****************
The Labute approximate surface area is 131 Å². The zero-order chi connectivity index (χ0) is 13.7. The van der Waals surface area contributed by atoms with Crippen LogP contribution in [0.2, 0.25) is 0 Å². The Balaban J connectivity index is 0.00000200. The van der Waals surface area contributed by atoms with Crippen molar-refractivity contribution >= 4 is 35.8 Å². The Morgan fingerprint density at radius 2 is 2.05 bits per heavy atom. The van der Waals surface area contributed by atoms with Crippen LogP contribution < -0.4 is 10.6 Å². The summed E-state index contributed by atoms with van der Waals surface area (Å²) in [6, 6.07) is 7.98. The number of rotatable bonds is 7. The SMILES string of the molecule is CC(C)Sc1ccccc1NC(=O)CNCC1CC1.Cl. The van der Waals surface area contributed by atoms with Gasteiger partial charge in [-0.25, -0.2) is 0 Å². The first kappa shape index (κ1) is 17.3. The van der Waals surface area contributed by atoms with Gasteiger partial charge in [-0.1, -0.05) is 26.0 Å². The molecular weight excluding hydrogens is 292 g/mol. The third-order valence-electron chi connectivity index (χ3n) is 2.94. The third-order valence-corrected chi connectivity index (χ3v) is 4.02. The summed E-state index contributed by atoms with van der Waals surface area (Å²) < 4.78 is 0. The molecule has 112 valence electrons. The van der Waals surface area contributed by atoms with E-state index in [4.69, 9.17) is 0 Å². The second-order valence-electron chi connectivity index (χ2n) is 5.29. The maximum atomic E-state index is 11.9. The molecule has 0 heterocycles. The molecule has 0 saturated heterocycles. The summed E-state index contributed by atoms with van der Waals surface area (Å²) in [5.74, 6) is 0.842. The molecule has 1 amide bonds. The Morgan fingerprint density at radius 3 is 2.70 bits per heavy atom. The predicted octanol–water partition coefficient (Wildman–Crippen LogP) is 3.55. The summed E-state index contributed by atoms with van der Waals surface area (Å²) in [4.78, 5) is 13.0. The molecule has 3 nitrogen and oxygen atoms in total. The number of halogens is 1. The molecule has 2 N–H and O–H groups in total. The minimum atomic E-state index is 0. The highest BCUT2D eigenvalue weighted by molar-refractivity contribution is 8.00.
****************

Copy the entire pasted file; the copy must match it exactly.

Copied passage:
The Labute approximate surface area is 131 Å². The zero-order chi connectivity index (χ0) is 13.7. The van der Waals surface area contributed by atoms with Crippen LogP contribution in [0.2, 0.25) is 0 Å². The Balaban J connectivity index is 0.00000200. The van der Waals surface area contributed by atoms with Crippen molar-refractivity contribution >= 4 is 35.8 Å². The Morgan fingerprint density at radius 2 is 2.05 bits per heavy atom. The van der Waals surface area contributed by atoms with Crippen LogP contribution < -0.4 is 10.6 Å². The summed E-state index contributed by atoms with van der Waals surface area (Å²) in [6, 6.07) is 7.98. The number of rotatable bonds is 7. The SMILES string of the molecule is CC(C)Sc1ccccc1NC(=O)CNCC1CC1.Cl. The van der Waals surface area contributed by atoms with Gasteiger partial charge in [-0.25, -0.2) is 0 Å². The first kappa shape index (κ1) is 17.3. The van der Waals surface area contributed by atoms with Gasteiger partial charge in [-0.1, -0.05) is 26.0 Å². The molecular weight excluding hydrogens is 292 g/mol. The third-order valence-electron chi connectivity index (χ3n) is 2.94. The third-order valence-corrected chi connectivity index (χ3v) is 4.02. The summed E-state index contributed by atoms with van der Waals surface area (Å²) < 4.78 is 0. The molecule has 112 valence electrons. The van der Waals surface area contributed by atoms with E-state index in [4.69, 9.17) is 0 Å². The second-order valence-electron chi connectivity index (χ2n) is 5.29. The maximum atomic E-state index is 11.9. The molecule has 0 heterocycles. The molecule has 0 saturated heterocycles. The summed E-state index contributed by atoms with van der Waals surface area (Å²) in [5.74, 6) is 0.842. The molecule has 1 amide bonds. The Morgan fingerprint density at radius 3 is 2.70 bits per heavy atom. The predicted octanol–water partition coefficient (Wildman–Crippen LogP) is 3.55. The summed E-state index contributed by atoms with van der Waals surface area (Å²) in [4.78, 5) is 13.0. The molecule has 3 nitrogen and oxygen atoms in total. The number of halogens is 1. The molecule has 2 N–H and O–H groups in total. The minimum atomic E-state index is 0. The highest BCUT2D eigenvalue weighted by molar-refractivity contribution is 8.00.